Nowadays, survival involves knowing how to handle modern inventions, like money and machines, electrons and data and car-washes and stuff like that.
But In prehistoric times, stayin’ alive meant something totally different. It probably meant that somebody in your tribe was pretty deadly with a bow and arrow, or a big stick, or some such implement for killing animals so you could eat them. Hunters hunted, gatherers gathered, and life goes on.
Survival for cave men wasn’t as easy as it is now.
We know a little bit about this from seeing cave-man paintings that archeologists have discovered and brought forth into the great legacy of human experience and expression. If you’ve ever seen– in an encyclopedia, or a masters thesis or a coffee-table book– a picture of a cave-man painting, maybe you noticed it probably involves killing an animal, like a mastodon, or a saber-tooth tiger or maybe, a possum.
Some things never change. Men still have, with their impressive array of implements, the power of life and death over most critters; this lowly slow marsupial is no exception to the rule of ultimate human mastery.
I thought about this when I encountered a possum this morning. He was suddenly displayed for me to see easily and up close, like a museum painting, or sculpture. But this was in no gallery. It was on a sidewalk where I just happened to be wandering, this summery Saturday morning along a shady avenue in Gainesville, Georgia.
He was not alive.
At first, I couldn’t tell if it was a possum. It just seemed like a classic critter image, like . . .
like a cave painting. The sight of it connected in my brain with some Neanderthal artwork that I had seen somewhere.
Maybe it was the teeth that ripped this cave-art association right out of my neuronic imagery file. Those bared fangs just leaped into my primeval intuition, like a prehistoric reflex suddenly recovered.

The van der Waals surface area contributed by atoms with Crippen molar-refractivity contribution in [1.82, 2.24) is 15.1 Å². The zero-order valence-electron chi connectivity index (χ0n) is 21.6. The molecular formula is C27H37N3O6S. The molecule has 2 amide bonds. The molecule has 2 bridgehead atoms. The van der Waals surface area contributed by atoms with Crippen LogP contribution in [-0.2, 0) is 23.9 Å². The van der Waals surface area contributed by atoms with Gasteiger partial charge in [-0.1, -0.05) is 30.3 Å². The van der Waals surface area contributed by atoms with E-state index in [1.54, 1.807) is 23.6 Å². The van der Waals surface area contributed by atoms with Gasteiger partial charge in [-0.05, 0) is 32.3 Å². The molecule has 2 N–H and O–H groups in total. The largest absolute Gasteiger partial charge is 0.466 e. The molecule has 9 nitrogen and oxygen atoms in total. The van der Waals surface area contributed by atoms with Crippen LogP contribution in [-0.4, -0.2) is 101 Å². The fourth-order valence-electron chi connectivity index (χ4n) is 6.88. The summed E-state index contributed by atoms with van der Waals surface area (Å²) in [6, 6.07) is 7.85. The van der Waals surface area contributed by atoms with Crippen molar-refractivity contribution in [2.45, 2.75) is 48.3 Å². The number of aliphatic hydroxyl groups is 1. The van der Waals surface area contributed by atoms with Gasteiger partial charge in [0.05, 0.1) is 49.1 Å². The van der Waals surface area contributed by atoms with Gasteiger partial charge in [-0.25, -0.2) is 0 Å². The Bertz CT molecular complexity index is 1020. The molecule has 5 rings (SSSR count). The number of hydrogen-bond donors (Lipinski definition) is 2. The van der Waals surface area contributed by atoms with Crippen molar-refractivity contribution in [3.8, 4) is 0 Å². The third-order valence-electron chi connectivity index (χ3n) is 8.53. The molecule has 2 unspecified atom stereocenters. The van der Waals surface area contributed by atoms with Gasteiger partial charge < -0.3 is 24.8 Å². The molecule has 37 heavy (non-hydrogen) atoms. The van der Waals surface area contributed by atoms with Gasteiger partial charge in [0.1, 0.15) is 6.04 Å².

And then, my mental odyssey back to the here and now was punctuated with a momentary stop in the 1950’s, when I remembered vividly a bared-teeth image from Old Yeller, a movie about a very lovable dog that went mad with rabies and had to be taken down by his master’s father. I remember so clearly seeing Old Yeller’s teeth, bared so ferociously, so unexpectedly, by the onslaught of rabies.
Had this been a rabid possum? He looked like one.
Probably not. But he sure looked crazy with those teeth displayed like fangs.
Why hadn’t someone, a city sanitation worker or someone like that, scooped this critter up after his untimely demise?
Maybe they left him for cave-art.
But that would be unlikely. Gainesville is a very civilized, lovely, genteel southern city, with magnolias and shady boulevards and classic old houses, and monuments to old soldiers.
Nevertheless, I encountered the possum in an unlikely place– where a private front yard sidewalk joined the city sidewalk. The fanged critter was directly in front of this grand ole home, which is now an attorney’s office.
So, obviously, this possum’s once-smelly inclusion at the edge of such a serene domicile is not some Neanderthal statement. Probably just the City’s oversight. I mean, who wants to mess with a dead old possum in the summertime? This sidewalk relic has apparently survived its stinky phase, to become an artful representation of classic southern culture.
Or maybe its a warning to the other critters: Watch out Pogo; the humans are takin’ over!
We have met the enemy and he is us.
Well shut my mouth, it’s probably a southern thing, this odd juxtaposition of images, the dead possum and the old someplace. You’d have to be there.
Southerners never cease to amaze me, even though I am one of them.
Now here’s a joke to end with: Why did the possum cross the road?
To meet his Maker.